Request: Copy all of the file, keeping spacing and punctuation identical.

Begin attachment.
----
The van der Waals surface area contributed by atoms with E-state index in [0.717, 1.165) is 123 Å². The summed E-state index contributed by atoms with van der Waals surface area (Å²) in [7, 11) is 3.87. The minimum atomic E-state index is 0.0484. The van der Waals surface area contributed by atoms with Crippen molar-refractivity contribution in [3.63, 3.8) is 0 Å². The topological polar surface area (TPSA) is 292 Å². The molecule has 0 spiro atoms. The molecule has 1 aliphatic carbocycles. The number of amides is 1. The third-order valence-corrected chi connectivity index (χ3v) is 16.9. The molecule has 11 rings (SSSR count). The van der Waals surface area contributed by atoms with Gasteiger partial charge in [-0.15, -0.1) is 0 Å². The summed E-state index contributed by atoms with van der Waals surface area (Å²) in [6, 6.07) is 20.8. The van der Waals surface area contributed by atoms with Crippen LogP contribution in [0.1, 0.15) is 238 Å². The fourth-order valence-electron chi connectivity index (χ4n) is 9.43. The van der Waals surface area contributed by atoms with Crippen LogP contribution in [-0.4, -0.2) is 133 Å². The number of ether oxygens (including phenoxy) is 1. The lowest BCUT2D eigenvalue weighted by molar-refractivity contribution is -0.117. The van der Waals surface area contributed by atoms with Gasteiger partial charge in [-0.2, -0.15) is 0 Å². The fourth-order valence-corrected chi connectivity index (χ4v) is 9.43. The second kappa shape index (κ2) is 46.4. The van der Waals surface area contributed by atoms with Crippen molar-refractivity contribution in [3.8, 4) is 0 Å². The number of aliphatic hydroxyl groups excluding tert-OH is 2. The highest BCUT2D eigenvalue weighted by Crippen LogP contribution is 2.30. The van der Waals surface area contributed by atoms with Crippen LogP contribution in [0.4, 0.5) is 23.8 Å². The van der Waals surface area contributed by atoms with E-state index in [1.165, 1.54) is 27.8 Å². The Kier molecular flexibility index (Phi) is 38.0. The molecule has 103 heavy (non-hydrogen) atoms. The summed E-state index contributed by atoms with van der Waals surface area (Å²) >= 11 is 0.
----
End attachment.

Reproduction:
The van der Waals surface area contributed by atoms with E-state index in [0.717, 1.165) is 123 Å². The summed E-state index contributed by atoms with van der Waals surface area (Å²) in [7, 11) is 3.87. The minimum atomic E-state index is 0.0484. The van der Waals surface area contributed by atoms with Crippen molar-refractivity contribution in [3.63, 3.8) is 0 Å². The topological polar surface area (TPSA) is 292 Å². The molecule has 0 spiro atoms. The molecule has 1 aliphatic carbocycles. The number of amides is 1. The third-order valence-corrected chi connectivity index (χ3v) is 16.9. The molecule has 11 rings (SSSR count). The van der Waals surface area contributed by atoms with Gasteiger partial charge in [-0.15, -0.1) is 0 Å². The summed E-state index contributed by atoms with van der Waals surface area (Å²) in [6, 6.07) is 20.8. The van der Waals surface area contributed by atoms with Crippen LogP contribution in [0.1, 0.15) is 238 Å². The fourth-order valence-electron chi connectivity index (χ4n) is 9.43. The van der Waals surface area contributed by atoms with Crippen LogP contribution in [-0.4, -0.2) is 133 Å². The number of ether oxygens (including phenoxy) is 1. The lowest BCUT2D eigenvalue weighted by molar-refractivity contribution is -0.117. The van der Waals surface area contributed by atoms with Gasteiger partial charge in [-0.2, -0.15) is 0 Å². The fourth-order valence-corrected chi connectivity index (χ4v) is 9.43. The second kappa shape index (κ2) is 46.4. The van der Waals surface area contributed by atoms with Crippen molar-refractivity contribution in [3.8, 4) is 0 Å². The number of aliphatic hydroxyl groups excluding tert-OH is 2. The highest BCUT2D eigenvalue weighted by Crippen LogP contribution is 2.30. The van der Waals surface area contributed by atoms with Crippen LogP contribution in [0.4, 0.5) is 23.8 Å². The van der Waals surface area contributed by atoms with E-state index in [1.165, 1.54) is 27.8 Å². The Kier molecular flexibility index (Phi) is 38.0. The molecule has 103 heavy (non-hydrogen) atoms. The summed E-state index contributed by atoms with van der Waals surface area (Å²) >= 11 is 0.